Edge computing with 5G, and storage and computing power in base stations, enable effective environment monitoring in mobile work processes. The combination utilizes the advantages of data pre-processing on the machine, additional data sources from stationary infrastructure and AI to build an overall picture in real time. STW developed a concept study, in collaboration with Amazon Web Services (AWS) and Vodafone, demonstrating the benefits of such distributed computing architectures.
Cloud computing has long since arrived in the agricultural and construction industries. Large machine manufacturers use providers such as Amazon Web Services to outsource big data processing and improve production processes. These providers offer the advantage of being able to collect gigabytes of data continuously from countless sources, and quickly scale their services.
STW has demonstrated in a Proof of Concept (PoC) how the interaction of powerful computer architectures on mobile machines and stationary surveillance cameras, with the help of a 5G edge computing infrastructure, realizes assistance functions in a construction site scenario. AWS Wavelength embeds AWS computing and storage services into Vodafone 5G networks, providing an edge computing infrastructure for application development and scaling. In this case, edge computing refers to the computing power and storage capacity not being in a data center, but rather locally in the respective base station. This enables extremely low latencies in the transmission and processing of data.
STW used high-performance computers on the machines to pre-process video data. Additional data from the surrounding infrastructure, for example from surveillance cameras on light poles, were taken into account. Data from both the machines and the surveillance cameras were sent to the next base station over 5G. Two advantages of 5G come into play here: high data rates and low latency or real-time capability. In the edge computing infrastructure, AI was used to evaluate the video data and transmit the results back to the mobile participants in real time. Thus, with the help of AWS services, camera-based environment monitoring was realized for an excavator.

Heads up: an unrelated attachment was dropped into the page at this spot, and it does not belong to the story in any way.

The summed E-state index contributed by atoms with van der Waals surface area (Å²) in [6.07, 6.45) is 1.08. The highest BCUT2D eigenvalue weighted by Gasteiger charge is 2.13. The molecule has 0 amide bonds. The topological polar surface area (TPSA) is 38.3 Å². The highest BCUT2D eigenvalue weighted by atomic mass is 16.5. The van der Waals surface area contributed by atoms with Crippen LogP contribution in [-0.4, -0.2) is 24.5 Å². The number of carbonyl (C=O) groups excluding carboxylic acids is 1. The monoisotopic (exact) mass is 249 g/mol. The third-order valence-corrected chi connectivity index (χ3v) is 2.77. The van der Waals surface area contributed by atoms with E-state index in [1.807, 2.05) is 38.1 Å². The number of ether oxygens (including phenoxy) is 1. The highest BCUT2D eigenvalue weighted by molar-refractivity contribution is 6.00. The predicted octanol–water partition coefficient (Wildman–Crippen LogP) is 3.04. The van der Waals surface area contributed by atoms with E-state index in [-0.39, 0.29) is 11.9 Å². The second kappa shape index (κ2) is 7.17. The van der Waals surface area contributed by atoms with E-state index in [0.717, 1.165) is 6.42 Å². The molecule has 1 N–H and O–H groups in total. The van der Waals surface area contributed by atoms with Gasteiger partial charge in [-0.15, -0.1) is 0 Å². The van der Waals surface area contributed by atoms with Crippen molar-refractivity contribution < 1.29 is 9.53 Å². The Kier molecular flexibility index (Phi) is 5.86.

This PoC demonstrates how the complexity of the data streams in the construction site ecosystem can be managed. A vast amount of heterogeneous data from mixed machine fleets can be combined with the information from intelligent infrastructure and channeled, by means of cloud computing, for decision-making in automated or autonomous processes.
Corresponding use cases can be derived for agricultural technology, for example as an alternative to spatially limited wireless infield communication. Looking to the future, here too, heterogeneous fleets of machines must be networked, up to and including field swarms. With the architecture presented in the PoC, vehicles and machines could be seamlessly networked across regions, for example to optimize field logistics. Machine manufacturers could also use this networking architecture as a basis for machine learning concepts. You can find out more about these ideas and our solutions at our stand at Agritechnica from 12-18 November in Hanover.